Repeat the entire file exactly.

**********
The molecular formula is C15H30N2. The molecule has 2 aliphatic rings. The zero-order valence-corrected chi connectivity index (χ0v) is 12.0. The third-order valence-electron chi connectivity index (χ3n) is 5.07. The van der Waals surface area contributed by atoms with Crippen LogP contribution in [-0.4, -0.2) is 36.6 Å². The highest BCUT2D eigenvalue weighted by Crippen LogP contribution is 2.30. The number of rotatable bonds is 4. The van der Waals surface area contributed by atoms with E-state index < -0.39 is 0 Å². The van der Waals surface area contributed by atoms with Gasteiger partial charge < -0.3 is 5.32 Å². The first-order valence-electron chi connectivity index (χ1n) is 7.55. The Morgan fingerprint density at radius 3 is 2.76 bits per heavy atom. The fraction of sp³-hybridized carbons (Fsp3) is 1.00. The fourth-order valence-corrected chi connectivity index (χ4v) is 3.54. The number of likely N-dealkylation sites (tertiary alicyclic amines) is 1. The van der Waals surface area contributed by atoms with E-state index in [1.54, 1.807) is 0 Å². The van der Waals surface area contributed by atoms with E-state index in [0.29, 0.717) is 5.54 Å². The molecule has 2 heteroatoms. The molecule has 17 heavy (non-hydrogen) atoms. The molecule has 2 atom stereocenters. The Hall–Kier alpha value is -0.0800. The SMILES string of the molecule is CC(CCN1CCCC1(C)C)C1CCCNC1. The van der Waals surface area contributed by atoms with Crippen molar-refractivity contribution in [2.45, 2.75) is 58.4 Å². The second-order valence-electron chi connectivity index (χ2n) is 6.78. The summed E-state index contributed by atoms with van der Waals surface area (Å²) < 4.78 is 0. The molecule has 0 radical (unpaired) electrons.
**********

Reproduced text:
The molecular formula is C15H30N2. The molecule has 2 aliphatic rings. The zero-order valence-corrected chi connectivity index (χ0v) is 12.0. The third-order valence-electron chi connectivity index (χ3n) is 5.07. The van der Waals surface area contributed by atoms with Crippen LogP contribution in [-0.4, -0.2) is 36.6 Å². The highest BCUT2D eigenvalue weighted by Crippen LogP contribution is 2.30. The number of rotatable bonds is 4. The van der Waals surface area contributed by atoms with E-state index < -0.39 is 0 Å². The van der Waals surface area contributed by atoms with Gasteiger partial charge < -0.3 is 5.32 Å². The first-order valence-electron chi connectivity index (χ1n) is 7.55. The Morgan fingerprint density at radius 3 is 2.76 bits per heavy atom. The fraction of sp³-hybridized carbons (Fsp3) is 1.00. The fourth-order valence-corrected chi connectivity index (χ4v) is 3.54. The number of likely N-dealkylation sites (tertiary alicyclic amines) is 1. The van der Waals surface area contributed by atoms with E-state index in [1.54, 1.807) is 0 Å². The van der Waals surface area contributed by atoms with E-state index in [0.29, 0.717) is 5.54 Å². The molecule has 2 heteroatoms. The molecule has 17 heavy (non-hydrogen) atoms. The molecule has 2 atom stereocenters. The Hall–Kier alpha value is -0.0800. The SMILES string of the molecule is CC(CCN1CCCC1(C)C)C1CCCNC1. The van der Waals surface area contributed by atoms with Crippen molar-refractivity contribution in [2.45, 2.75) is 58.4 Å². The second-order valence-electron chi connectivity index (χ2n) is 6.78. The summed E-state index contributed by atoms with van der Waals surface area (Å²) < 4.78 is 0. The molecule has 0 radical (unpaired) electrons.